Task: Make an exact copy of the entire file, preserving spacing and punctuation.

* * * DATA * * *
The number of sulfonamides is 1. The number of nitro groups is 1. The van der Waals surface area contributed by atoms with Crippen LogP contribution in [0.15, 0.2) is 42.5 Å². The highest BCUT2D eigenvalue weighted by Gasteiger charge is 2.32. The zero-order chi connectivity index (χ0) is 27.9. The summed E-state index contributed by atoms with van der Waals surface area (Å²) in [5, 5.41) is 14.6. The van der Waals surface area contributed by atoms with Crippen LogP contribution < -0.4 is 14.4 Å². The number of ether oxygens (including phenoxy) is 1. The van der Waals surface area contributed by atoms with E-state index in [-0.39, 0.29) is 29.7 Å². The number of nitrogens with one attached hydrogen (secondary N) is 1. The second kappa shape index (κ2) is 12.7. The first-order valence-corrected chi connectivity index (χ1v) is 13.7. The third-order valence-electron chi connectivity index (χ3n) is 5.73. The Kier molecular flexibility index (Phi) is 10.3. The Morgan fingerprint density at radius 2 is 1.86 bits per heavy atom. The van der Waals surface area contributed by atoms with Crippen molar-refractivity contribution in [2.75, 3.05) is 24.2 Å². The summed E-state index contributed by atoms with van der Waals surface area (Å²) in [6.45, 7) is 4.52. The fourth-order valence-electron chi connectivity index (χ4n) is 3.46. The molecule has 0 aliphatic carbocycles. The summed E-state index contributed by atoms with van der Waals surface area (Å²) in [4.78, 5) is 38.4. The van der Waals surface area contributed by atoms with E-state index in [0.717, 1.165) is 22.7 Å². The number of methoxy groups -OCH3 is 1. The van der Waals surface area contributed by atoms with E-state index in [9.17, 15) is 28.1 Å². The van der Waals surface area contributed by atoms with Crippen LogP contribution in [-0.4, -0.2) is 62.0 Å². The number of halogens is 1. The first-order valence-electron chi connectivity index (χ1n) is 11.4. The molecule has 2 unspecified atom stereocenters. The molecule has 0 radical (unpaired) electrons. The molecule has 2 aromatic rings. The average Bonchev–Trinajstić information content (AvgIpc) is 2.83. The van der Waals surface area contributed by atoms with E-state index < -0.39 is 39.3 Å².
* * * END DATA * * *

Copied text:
The number of sulfonamides is 1. The number of nitro groups is 1. The van der Waals surface area contributed by atoms with Crippen LogP contribution in [0.15, 0.2) is 42.5 Å². The highest BCUT2D eigenvalue weighted by Gasteiger charge is 2.32. The zero-order chi connectivity index (χ0) is 27.9. The summed E-state index contributed by atoms with van der Waals surface area (Å²) in [5, 5.41) is 14.6. The van der Waals surface area contributed by atoms with Crippen LogP contribution < -0.4 is 14.4 Å². The number of ether oxygens (including phenoxy) is 1. The van der Waals surface area contributed by atoms with E-state index in [-0.39, 0.29) is 29.7 Å². The number of nitrogens with one attached hydrogen (secondary N) is 1. The second kappa shape index (κ2) is 12.7. The first-order valence-corrected chi connectivity index (χ1v) is 13.7. The third-order valence-electron chi connectivity index (χ3n) is 5.73. The Kier molecular flexibility index (Phi) is 10.3. The Morgan fingerprint density at radius 2 is 1.86 bits per heavy atom. The van der Waals surface area contributed by atoms with Crippen molar-refractivity contribution in [2.75, 3.05) is 24.2 Å². The summed E-state index contributed by atoms with van der Waals surface area (Å²) in [6.45, 7) is 4.52. The fourth-order valence-electron chi connectivity index (χ4n) is 3.46. The molecule has 0 aliphatic carbocycles. The summed E-state index contributed by atoms with van der Waals surface area (Å²) in [4.78, 5) is 38.4. The van der Waals surface area contributed by atoms with E-state index in [0.717, 1.165) is 22.7 Å². The number of methoxy groups -OCH3 is 1. The van der Waals surface area contributed by atoms with E-state index in [9.17, 15) is 28.1 Å². The van der Waals surface area contributed by atoms with Crippen LogP contribution in [-0.4, -0.2) is 62.0 Å². The number of halogens is 1. The first-order valence-electron chi connectivity index (χ1n) is 11.4. The molecule has 2 unspecified atom stereocenters. The molecule has 0 radical (unpaired) electrons. The molecule has 2 aromatic rings. The average Bonchev–Trinajstić information content (AvgIpc) is 2.83. The van der Waals surface area contributed by atoms with E-state index < -0.39 is 39.3 Å².